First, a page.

The important thing to remember is that the above model is what the caliper is returning to you, not length directly. A quick analysis of this model shows that very near zero movement, most of the value of M is the repeatability. As the values of L get larger, the ratio between the noise free measurement and the actual gage begins to dominate the value of X. Because X is a random variable however, the value for M will never have a smaller standard deviation than X.

              If this isn't incoherent yet, it will be shortly. Off to bed.

              Comment


              • #8
                A superb response and support of a member under unjustified siege

                Originally posted by ckelloug
                tdmidget,

                In the case of temperature compensation, I had the impression that he was doing a qualitative test to check for temperature compensation.

                His hypothesis was that a temperature compensated 6" caliper should read about the same regardless of temperature while a non-compensated caliper should read a bit under when it was cooled and a bit over when it was warmed. Assuming the blocks have the same coefficient of thermal expansion as the caliper (perhaps unwarranted) then if the reading is markedly different for cold caliper room temperature block than it is for cold block room temperature caliper then the caliper isn't compensated. This is quite clever as a qualitative test as long as the coefficients of expansion match between the blocks and the calipers. As a metrology practice, this is not good practice, but it's excellent as a quick research tool into the working of the instrument.
                ........................................
                ..........................................
                .........................................


                If this isn't incoherent yet, it will be shortly. Off to bed.
                Thank you ckelloug for such a comprehensive report and reply as well as support of Rick Barber who was under unwarranted siege.

                I for one thoroughly enjoyed the substance of your report as it was very enlightening on many fronts - particularly as it applied to the "on the job in the real world" of using calipers - in this case digital calipers.

                You must have put in a lot of your very high level expertise and your own time into this.

                Thank you.

                Your closing remark about going to bed could/should be well undertaken by some on this thread - provided that it is preceded by a long cold shower.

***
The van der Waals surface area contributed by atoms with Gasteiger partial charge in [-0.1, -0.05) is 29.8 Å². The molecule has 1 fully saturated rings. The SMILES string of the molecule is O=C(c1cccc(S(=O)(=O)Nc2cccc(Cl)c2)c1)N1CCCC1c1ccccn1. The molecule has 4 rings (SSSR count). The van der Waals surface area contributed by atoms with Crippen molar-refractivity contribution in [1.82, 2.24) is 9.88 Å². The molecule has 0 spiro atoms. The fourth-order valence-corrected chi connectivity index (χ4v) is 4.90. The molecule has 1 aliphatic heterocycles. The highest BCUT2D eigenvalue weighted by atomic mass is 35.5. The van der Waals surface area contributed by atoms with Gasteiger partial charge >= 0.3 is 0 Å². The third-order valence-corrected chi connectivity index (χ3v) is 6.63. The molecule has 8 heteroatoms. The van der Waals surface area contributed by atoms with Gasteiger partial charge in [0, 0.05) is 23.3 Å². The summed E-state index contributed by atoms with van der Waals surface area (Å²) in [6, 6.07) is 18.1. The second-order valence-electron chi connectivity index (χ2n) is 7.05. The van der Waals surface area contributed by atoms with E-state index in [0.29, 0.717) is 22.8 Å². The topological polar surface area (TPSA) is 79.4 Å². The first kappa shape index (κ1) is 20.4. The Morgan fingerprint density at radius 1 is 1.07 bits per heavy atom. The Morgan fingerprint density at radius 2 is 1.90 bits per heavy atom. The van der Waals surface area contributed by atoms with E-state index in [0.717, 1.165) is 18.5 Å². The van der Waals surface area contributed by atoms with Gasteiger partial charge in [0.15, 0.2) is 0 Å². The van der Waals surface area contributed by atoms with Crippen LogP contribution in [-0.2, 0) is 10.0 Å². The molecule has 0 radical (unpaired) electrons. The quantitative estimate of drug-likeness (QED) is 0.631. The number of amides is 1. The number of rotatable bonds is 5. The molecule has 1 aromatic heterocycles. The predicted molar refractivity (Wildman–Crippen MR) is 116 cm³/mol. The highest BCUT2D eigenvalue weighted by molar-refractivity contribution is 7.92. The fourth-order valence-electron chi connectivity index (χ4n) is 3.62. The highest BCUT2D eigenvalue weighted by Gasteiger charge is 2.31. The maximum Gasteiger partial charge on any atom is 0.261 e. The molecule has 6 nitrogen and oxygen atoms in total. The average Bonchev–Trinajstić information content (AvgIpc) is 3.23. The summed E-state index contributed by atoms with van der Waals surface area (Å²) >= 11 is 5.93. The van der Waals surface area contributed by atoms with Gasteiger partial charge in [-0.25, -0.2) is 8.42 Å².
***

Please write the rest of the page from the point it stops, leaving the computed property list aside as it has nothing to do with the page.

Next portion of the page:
Comment


                • #9
                  Has anyone heard of room temperature?

                  At Vickers we worked in a climate controlled building,and yes we worked in 0.0001 (tenths).

                  I never could figure out the guys who did Instrument calibrations in a air cond. (65*) room then give them to the guys in the shop where temps reach 100* or more.

                  Comment


                  • #10
                    A "temperature compensated caliper"? I am a journeyman machinist and I never heard of such a thing. I have looked in the Starrett and B&S catalogues and they show no such thing. Why, when the potential error is beyond the resolution of the instrument would anyone want or make such? How about give those of us who do this for living a part number in case we need one? I don't believe that it exists.
                    Last edited by tdmidget; 06-02-2007, 04:59 PM.

                    Comment


                    • #11
                      Thanks to oldtiffie and an Offer of help to Rick

                      oldtiffie,

                      Thanks for the support. I've enjoyed your kind, insightful and level headed posts all over this forum. I'm sticking up for Rick because of a bad experience I had being flamed on the Polymer Concrete Frame thread on CNCZone despite having put in what probably amounts to a man week of time performing calculations and research. My response was very similar to Rick's response.

                      I suspect Rick's interest in this subject has to do with using these calipers in the Shumatech DRO.

                      My authentic Bridgy and chinese Birmingham lathe should be arriving Wednesday and I don't have power to the shop yet so I can't say I don't have too much to do. I do however happen to have a brand new set of Starrett Webber gage blocks grade B89 0 with calibration certificates from January of this year that I got on e-bay. I also have a kitchen table maintained at 72 Farenheit.

                      Rick,

                      If you can loan me the HF caliper you used in your paper, I'll do a calibration study of it and you can tweak your error model. PM me if this is an offer you can't refuse.

                      --Cameron

                      Comment


                      • #12
                        Originally posted by ckelloug
                        If you can loan me the HF caliper you used in your paper, I'll do a calibration study of it and you can tweak your error model.
                        They're on sale this weekend for $9. Not even worth the shipping -- just go pick one up!
                        "Twenty years from now you will be more disappointed by the things that you didn't do than by the ones you did."

                        Comment


                        • #13
                          Lazlo,

                          Thanks. I haven't been tracking Harbor Freight lately and so I figured it might be a more expensive item. I'm awash in cheap Starrett verniers from e-bay so lord knows I don't need another caliper but why not. . .